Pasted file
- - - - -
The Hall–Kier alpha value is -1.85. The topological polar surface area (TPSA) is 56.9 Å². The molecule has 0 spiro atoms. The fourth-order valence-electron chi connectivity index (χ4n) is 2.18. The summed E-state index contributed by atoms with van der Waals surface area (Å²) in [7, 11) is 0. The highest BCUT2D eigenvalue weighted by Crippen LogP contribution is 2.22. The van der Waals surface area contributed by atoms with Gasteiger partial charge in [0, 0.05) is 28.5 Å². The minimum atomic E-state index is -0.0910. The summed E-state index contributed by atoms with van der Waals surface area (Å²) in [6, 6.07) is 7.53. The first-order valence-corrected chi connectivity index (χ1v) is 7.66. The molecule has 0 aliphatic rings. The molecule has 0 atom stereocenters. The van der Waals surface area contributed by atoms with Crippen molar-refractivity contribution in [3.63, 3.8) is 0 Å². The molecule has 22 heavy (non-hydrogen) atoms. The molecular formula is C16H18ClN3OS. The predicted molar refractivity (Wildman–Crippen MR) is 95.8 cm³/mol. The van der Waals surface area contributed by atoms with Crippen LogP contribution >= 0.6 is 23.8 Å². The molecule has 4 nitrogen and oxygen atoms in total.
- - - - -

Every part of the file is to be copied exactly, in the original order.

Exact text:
The Hall–Kier alpha value is -1.85. The topological polar surface area (TPSA) is 56.9 Å². The molecule has 0 spiro atoms. The fourth-order valence-electron chi connectivity index (χ4n) is 2.18. The summed E-state index contributed by atoms with van der Waals surface area (Å²) in [7, 11) is 0. The highest BCUT2D eigenvalue weighted by Crippen LogP contribution is 2.22. The van der Waals surface area contributed by atoms with Gasteiger partial charge in [0, 0.05) is 28.5 Å². The minimum atomic E-state index is -0.0910. The summed E-state index contributed by atoms with van der Waals surface area (Å²) in [6, 6.07) is 7.53. The first-order valence-corrected chi connectivity index (χ1v) is 7.66. The molecule has 0 aliphatic rings. The molecule has 0 atom stereocenters. The van der Waals surface area contributed by atoms with Crippen molar-refractivity contribution in [3.63, 3.8) is 0 Å². The molecule has 22 heavy (non-hydrogen) atoms. The molecular formula is C16H18ClN3OS. The predicted molar refractivity (Wildman–Crippen MR) is 95.8 cm³/mol. The van der Waals surface area contributed by atoms with Crippen LogP contribution >= 0.6 is 23.8 Å². The molecule has 4 nitrogen and oxygen atoms in total.